The communication port adapter 120 may be a parallel port, special connector, and the like, allowing for the mechanical coupling of the hard disk drive 110 with a drive cage (such as drive cage 220 shown in
The present embodiment shows the communication port adapter located on the back side of hard disk drive 110, however, the communication port adapter may be located in a variety of positions as contemplated by normal usage and persons of ordinary skill in the art. Communication may be accomplished using SCSI (small computer systems interface), serial SCSI, Fiber Channel or ESCON (enterprise system connection) protocols depending on the system specifications.
Removable carrier 130 may allow one carrier to be interchanged with other devices as contemplated by one of ordinary skill in the art. Further, removable carrier 130 allows for easy accessibility and replacement in the case of a drive failure while the system remains operational. This ability is often referred to as a “Hot Swapping” drive and minimizes down time and system failures. Removable carrier 130 is composed of material of a single color, however, it may be composed of a combination of colors as contemplated by one of ordinary skill in the art. The general shape of removable carrier 130 is that of a rectangular box, which matches the physical characteristics of the hard drive. Removable carrier 130 includes a front portion, made up of a very hard, non-transparent, plastic material that has an exposed front side, top side, right side, left side and bottom side as well as an unexposed back side. Further, removable carrier 130 includes a back portion composed of steel that has an unexposed front side and back side as well as an exposed top side, bottom side, right side, and left side. The front portion unexposed backside is coupled with the back portion unexposed front side. The exposed front side of the front portion is shaped for aesthetic reasons and includes an upper area, which consists of a handle, a middle area, which includes three contoured regions and a contoured lower area. The exposed front side provides protection to the hard disk drive 110 and, by use of the handle, means for transporting the hard disk drive 110. The back portion's exposed right side and left side includes multiple connectors, these connectors are made of steel and serve to fasten the carrier to the hard disk drive 110. The back portion's unexposed back side is mounted upon the hard disk drive 110. Removable carrier 130 is exemplary, representative of the type and location of device, which may be disposed on the hard disk drive 110.
Removable carrier 130 and connectors may be composed of a variety of very tactile materials such as steel, aluminum, plastic and the like. The front portion of removable carrier 130 may be translucent in internal structure. Removable carrier 130 may facilitate engagement of the hard disk drive 110 to avoid any unnecessary torsion or torque. Further, removable carrier 130 may be composed of tactile magnesium, which also helps in reducing vibration transfer to the hard disk drive. The color of removable carrier 130 may be any color so long as it is contrasting with indicator 140 as described and discussed below. If the front portion of the removable carrier 130 were translucent it may provide for a method of indication where indicator 140 may not be attached to removable carrier 130. As with the hard disk drive 110, there may be a myriad of carrier styles and chassis configurations, which may enable connection with and mounting upon a variety of hard disk drive structures and styles. It may be contemplated by one of ordinary skill in the art that the physical dimensions of the carrier be changed without departing from the spirit and scope of the present invention. It is contemplated that removable carrier 130 may be used in a multiplicity of storage systems such as the RAID storage shelf, JBOD and the like.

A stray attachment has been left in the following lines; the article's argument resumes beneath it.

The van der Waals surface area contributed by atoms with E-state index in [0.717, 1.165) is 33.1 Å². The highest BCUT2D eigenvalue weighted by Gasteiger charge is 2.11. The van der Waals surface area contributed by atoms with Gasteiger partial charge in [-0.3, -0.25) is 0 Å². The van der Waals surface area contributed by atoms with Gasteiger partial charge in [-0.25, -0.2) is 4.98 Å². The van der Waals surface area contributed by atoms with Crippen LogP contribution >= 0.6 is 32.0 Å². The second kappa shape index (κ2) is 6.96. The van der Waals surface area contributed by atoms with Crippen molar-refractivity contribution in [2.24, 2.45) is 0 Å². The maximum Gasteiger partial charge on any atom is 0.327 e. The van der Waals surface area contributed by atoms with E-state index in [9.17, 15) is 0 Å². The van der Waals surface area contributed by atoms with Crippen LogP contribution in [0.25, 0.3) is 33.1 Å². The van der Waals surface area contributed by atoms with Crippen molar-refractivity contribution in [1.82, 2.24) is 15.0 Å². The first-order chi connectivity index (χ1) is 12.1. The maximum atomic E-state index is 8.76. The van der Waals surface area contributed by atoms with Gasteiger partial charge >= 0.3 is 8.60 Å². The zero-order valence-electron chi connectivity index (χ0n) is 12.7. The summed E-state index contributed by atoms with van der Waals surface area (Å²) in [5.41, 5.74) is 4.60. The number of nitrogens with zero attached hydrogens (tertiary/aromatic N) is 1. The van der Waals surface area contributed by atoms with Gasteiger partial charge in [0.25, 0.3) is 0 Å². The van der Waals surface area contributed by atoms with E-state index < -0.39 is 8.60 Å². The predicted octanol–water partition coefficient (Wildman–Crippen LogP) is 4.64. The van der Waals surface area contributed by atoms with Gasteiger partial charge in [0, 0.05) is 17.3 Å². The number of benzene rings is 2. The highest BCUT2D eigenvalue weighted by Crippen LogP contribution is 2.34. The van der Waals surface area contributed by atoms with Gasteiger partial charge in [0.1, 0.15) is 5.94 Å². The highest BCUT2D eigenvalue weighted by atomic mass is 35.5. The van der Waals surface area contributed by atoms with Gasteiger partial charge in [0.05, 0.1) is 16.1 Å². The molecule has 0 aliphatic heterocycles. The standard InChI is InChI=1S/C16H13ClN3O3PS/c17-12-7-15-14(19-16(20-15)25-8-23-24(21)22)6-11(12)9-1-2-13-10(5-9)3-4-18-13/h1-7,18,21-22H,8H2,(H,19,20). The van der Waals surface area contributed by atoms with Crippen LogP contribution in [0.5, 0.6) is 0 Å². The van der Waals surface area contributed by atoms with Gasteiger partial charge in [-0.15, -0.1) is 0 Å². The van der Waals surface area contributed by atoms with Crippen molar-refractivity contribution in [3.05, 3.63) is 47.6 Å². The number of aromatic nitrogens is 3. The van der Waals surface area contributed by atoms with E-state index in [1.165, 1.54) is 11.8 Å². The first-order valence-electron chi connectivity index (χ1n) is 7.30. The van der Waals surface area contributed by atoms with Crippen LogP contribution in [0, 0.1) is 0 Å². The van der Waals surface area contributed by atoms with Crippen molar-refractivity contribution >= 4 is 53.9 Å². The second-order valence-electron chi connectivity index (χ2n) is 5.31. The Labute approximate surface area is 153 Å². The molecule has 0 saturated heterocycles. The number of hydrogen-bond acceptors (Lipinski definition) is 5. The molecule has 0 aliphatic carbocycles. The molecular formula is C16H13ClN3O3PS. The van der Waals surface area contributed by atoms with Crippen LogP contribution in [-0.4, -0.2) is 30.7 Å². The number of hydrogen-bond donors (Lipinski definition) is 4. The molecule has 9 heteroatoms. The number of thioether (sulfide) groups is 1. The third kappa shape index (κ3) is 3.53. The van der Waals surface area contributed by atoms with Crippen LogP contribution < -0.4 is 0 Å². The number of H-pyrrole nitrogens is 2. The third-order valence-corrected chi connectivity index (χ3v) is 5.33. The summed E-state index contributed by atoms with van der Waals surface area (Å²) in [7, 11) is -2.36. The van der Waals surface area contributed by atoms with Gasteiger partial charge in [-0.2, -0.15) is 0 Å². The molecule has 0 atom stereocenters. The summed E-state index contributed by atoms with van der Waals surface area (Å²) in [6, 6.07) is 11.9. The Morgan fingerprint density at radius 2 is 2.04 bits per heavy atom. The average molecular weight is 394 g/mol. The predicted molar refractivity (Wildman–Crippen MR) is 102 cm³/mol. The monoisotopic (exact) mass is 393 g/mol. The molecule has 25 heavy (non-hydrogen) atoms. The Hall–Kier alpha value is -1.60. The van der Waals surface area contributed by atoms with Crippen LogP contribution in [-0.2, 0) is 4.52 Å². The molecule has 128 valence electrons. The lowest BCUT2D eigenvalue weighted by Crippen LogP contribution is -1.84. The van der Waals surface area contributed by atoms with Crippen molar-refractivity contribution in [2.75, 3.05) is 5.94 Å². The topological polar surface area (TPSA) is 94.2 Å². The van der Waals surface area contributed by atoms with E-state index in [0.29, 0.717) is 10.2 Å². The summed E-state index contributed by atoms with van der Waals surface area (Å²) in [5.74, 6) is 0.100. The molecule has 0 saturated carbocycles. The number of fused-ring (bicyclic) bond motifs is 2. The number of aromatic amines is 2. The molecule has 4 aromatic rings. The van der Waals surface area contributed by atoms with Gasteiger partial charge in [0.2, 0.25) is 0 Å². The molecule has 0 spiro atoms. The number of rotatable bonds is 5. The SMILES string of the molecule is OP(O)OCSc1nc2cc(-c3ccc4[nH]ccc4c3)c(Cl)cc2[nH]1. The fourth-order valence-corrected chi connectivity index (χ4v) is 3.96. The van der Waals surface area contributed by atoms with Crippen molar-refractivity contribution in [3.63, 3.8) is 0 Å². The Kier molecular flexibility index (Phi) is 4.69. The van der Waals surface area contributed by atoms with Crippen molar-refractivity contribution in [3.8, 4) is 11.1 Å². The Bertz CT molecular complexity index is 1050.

In the preferred embodiment shown, indicator 140 is a flag having a shape which mimics the contours and shape of the right and left side of the lower area of the exposed front side of the front portion of removable carrier 130. The widest point of indicator 140 matches the length of linear travel of RDA 100 within a RAID storage shelf as shown and discussed in
Indicator 140 may be of any size, design or material as contemplated by one of ordinary skill in the art or necessitated by the specific system being used. The indicator may be attached to or integrated with any device including the hard disk drive 110 or the RAID storage shelf (shown in
It is contemplated that the indicator may be attached to the drive cage (such as RAID storage shelf 220 shown in
RAID storage shelf 220 may contain “Throw” levers. These throw levers may be attached to the shelf and direct the seating of RDA 100 units being seated within RAID storage shelf 220. There may be a throw lever attached for each RDA 100 unit that can be seated within RAID storage shelf 220. A user may manually operate the throw lever, which provides rotational motion. The rotational motion of the throw lever initiates the linear travel of RDA 100 units within RAID storage shelf 220. The width of the indicator may correspond to the distance of linear movement the throw lever may provide to the component. Further, this distance of linear movement may be the distance required for proper seating of RDA 100 units within RAID storage shelf 220. Thus, until a user has fully exhausted the linear motion provided by the throw lever, RDA 100 will not be properly seated and the indicator will remain visually ascertainable.